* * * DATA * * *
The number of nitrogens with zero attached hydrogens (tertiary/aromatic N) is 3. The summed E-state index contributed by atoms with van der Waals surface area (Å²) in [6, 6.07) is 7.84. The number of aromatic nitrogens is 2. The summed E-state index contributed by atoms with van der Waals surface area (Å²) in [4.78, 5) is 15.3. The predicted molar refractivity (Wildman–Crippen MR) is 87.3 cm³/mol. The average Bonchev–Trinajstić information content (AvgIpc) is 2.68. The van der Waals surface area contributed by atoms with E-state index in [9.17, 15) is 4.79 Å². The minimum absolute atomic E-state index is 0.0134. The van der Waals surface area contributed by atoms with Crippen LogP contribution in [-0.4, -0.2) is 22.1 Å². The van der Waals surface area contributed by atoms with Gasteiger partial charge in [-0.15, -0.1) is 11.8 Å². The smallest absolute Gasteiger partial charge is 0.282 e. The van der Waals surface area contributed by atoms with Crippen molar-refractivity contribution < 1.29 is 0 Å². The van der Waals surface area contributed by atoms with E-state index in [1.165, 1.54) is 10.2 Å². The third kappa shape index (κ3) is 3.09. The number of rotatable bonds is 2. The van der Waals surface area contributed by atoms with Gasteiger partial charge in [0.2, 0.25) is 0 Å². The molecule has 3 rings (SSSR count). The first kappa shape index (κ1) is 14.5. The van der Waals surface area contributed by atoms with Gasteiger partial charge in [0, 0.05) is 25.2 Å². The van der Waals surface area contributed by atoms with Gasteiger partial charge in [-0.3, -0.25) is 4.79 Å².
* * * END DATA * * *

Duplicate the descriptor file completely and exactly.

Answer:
The number of nitrogens with zero attached hydrogens (tertiary/aromatic N) is 3. The summed E-state index contributed by atoms with van der Waals surface area (Å²) in [6, 6.07) is 7.84. The number of aromatic nitrogens is 2. The summed E-state index contributed by atoms with van der Waals surface area (Å²) in [4.78, 5) is 15.3. The predicted molar refractivity (Wildman–Crippen MR) is 87.3 cm³/mol. The average Bonchev–Trinajstić information content (AvgIpc) is 2.68. The van der Waals surface area contributed by atoms with E-state index in [9.17, 15) is 4.79 Å². The minimum absolute atomic E-state index is 0.0134. The van der Waals surface area contributed by atoms with Crippen LogP contribution in [-0.4, -0.2) is 22.1 Å². The van der Waals surface area contributed by atoms with Gasteiger partial charge in [-0.15, -0.1) is 11.8 Å². The smallest absolute Gasteiger partial charge is 0.282 e. The van der Waals surface area contributed by atoms with Crippen molar-refractivity contribution < 1.29 is 0 Å². The van der Waals surface area contributed by atoms with E-state index in [1.165, 1.54) is 10.2 Å². The third kappa shape index (κ3) is 3.09. The number of rotatable bonds is 2. The van der Waals surface area contributed by atoms with Gasteiger partial charge in [0.2, 0.25) is 0 Å². The molecule has 3 rings (SSSR count). The first kappa shape index (κ1) is 14.5. The van der Waals surface area contributed by atoms with Gasteiger partial charge in [0, 0.05) is 25.2 Å². The van der Waals surface area contributed by atoms with Gasteiger partial charge in [-0.3, -0.25) is 4.79 Å².